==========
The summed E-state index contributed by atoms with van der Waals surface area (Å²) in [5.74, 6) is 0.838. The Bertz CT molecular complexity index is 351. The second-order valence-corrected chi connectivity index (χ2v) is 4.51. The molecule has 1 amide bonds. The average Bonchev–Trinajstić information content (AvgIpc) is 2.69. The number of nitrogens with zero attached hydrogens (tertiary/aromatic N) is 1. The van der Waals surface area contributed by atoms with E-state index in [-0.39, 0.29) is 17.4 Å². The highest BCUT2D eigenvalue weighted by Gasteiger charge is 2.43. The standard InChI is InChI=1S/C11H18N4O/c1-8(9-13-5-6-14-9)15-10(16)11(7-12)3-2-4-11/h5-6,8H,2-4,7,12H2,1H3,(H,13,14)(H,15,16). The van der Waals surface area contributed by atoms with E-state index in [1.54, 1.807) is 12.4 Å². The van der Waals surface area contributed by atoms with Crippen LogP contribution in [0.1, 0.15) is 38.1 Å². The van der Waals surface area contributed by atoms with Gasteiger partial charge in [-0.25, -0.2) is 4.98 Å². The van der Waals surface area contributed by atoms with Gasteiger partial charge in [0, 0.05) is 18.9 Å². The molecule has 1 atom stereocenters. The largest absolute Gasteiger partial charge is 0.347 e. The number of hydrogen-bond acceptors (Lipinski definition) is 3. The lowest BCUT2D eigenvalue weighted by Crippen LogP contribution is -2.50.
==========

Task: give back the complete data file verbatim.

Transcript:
The summed E-state index contributed by atoms with van der Waals surface area (Å²) in [5.74, 6) is 0.838. The Bertz CT molecular complexity index is 351. The second-order valence-corrected chi connectivity index (χ2v) is 4.51. The molecule has 1 amide bonds. The average Bonchev–Trinajstić information content (AvgIpc) is 2.69. The number of nitrogens with zero attached hydrogens (tertiary/aromatic N) is 1. The van der Waals surface area contributed by atoms with E-state index in [-0.39, 0.29) is 17.4 Å². The highest BCUT2D eigenvalue weighted by Gasteiger charge is 2.43. The standard InChI is InChI=1S/C11H18N4O/c1-8(9-13-5-6-14-9)15-10(16)11(7-12)3-2-4-11/h5-6,8H,2-4,7,12H2,1H3,(H,13,14)(H,15,16). The van der Waals surface area contributed by atoms with E-state index in [1.54, 1.807) is 12.4 Å². The van der Waals surface area contributed by atoms with Crippen LogP contribution in [0.1, 0.15) is 38.1 Å². The van der Waals surface area contributed by atoms with Gasteiger partial charge in [-0.25, -0.2) is 4.98 Å². The van der Waals surface area contributed by atoms with Gasteiger partial charge in [0, 0.05) is 18.9 Å². The molecule has 1 atom stereocenters. The largest absolute Gasteiger partial charge is 0.347 e. The number of hydrogen-bond acceptors (Lipinski definition) is 3. The lowest BCUT2D eigenvalue weighted by Crippen LogP contribution is -2.50.